Writer’s Block

So many times over the past couple of weeks I have fired up the laptop and sat down to write a blog post. I was in a good place one evening when I began writing about how my son would soon be eight. About how seven has been brilliant, how we laugh loudly and often and we are equally addicted to Dr. Who. About how watching him recently at the junior Lego gathering, as he discussed his project with the judges, it made me so proud that I feel like I wanted to explode, spraying the whole room with my pride. I didn’t finish what I was doing, put it aside and then the tragic events of last week made my words seem inappropriate. The description of my pride, the fact that I was so happy about my wonderful son, it all felt so wrong. So I stopped writing.

After that I tried again. I began writing about how on the day of the shooting I had been sitting at my computer when I saw the reports. Had just come back from a meeting. Saw the news and just wanted to get up and walk out. Just leave and pick up my son and never let him out of my sight again.  I came home early from work after taking my son to his grandparent’s house to stay over (not easy to be apart that day). About how I put the news on and just watched and watched. There was no news, just heart breaking sadness, so close to Christmas. No answers to the question why. Never answers to that question. The words I wrote seemed empty, disjointed. So I stopped writing.

Then later that day on the way to the post office, I drove up to an intersection where the traffic lights were out. It was one of those situations where the police had not yet arrived on the scene. One of those situations where the potential for cars to crash into each other is high. However, at this intersection, at this time, instead of chaos, there was what appeared to be a junior high school aged, bleached blonde, Japanese student with a whistle directing traffic. Not only was he directing traffic, the traffic was taking his direction. He was sort of in the middle of the intersection and although bringing some semblance of order to the situation, I had fear in my heart for his life. Once at the post office I called the police to let them know what was going on. They asked for the street names and what color the lights were flashing. And I knew the answer was red. But although this little sidebar to my life made me smile and stop to consider the inner workings of bleached blonde Japanese high school students with whistles, I stopped writing.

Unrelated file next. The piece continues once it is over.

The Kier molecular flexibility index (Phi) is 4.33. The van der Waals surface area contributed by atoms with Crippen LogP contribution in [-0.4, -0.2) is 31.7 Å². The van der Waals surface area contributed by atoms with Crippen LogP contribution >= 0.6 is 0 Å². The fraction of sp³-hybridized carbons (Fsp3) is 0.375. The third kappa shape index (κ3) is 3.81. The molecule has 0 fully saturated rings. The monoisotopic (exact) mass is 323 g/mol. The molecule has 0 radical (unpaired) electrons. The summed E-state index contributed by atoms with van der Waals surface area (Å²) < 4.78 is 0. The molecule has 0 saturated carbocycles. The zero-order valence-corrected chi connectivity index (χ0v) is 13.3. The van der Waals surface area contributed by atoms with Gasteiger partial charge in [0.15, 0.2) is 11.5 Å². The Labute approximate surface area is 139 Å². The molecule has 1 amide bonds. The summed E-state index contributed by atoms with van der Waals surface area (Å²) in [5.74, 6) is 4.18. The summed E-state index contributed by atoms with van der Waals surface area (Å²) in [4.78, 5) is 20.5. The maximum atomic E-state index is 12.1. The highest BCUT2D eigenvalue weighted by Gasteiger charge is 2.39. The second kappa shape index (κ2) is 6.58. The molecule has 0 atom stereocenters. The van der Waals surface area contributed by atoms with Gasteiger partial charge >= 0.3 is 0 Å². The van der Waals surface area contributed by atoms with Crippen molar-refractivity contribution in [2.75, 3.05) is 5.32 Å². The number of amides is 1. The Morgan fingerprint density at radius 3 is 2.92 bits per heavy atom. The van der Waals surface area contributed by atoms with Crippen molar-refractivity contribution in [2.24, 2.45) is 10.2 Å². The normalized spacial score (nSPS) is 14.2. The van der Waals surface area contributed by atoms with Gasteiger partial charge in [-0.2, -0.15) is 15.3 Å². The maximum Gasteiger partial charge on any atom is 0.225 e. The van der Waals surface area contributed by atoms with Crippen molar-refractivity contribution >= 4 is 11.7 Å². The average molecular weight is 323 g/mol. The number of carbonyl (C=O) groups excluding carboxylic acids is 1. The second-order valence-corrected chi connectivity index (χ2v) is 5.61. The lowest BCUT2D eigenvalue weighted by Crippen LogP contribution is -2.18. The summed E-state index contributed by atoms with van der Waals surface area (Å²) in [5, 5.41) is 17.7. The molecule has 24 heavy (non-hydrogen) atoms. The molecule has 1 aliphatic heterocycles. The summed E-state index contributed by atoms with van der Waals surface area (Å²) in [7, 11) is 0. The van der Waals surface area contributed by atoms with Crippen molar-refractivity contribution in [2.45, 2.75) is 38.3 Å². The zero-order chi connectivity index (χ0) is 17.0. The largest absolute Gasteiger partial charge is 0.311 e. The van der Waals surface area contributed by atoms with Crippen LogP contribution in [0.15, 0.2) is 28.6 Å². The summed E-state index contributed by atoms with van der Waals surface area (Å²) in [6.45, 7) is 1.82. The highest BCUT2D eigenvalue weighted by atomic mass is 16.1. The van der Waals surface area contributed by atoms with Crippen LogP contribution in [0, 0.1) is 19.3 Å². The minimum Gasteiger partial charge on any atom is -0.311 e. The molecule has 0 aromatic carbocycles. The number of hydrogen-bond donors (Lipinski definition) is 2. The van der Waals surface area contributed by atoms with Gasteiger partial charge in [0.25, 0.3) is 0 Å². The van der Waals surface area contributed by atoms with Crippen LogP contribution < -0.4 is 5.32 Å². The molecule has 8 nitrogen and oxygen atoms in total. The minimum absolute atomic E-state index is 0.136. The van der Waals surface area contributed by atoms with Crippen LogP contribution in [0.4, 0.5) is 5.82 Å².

And so it has been a rollercoaster week of happiness and sadness. Of not being able to write and of writing. Of taking time to just be with my family. To cook together. Go for a bike ride and get a haircut. We celebrated making eight today with Thai food and a cupcake. The newly opened Power Rangers joined the newly minted 8 year old in the bathtub. The birthday is over but the celebrating will continue over the weekend. And although I feel like I can’t write, like it is being pounded out of me and there is nothing, I will try to keep writing. Because I know I can. I know I should. And sometimes, I just have to.

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About nematomorph

Living like the rich and famous, splitting time between Hawaii and New York.
This entry was posted in Hawaii, Parenting and tagged , , , , , , , . Bookmark the permalink.

2 Responses to Writer’s Block

  1. This was truly a beautiful piece. Your words express exactly how I feel.
    I too sat and watched the coverage most of the weekend, not willing to accept, not able to comprehend, fighting to hold back my anger and frustration.
    Remembering the similar feelings as I had during the 9/11 attacks – the loss of innocent lives. The insanity of it all. And then, slowly, the reminders creep in of how precious life is, how I should be more aware on a daily basis of the many gifts I receive daily. Health, work, independence, family, the ability to love, to help others, to offer a simple kindness to a stranger…..
    Life goes on indeed, how we live it has changed because Sandy Hook has changed us all.

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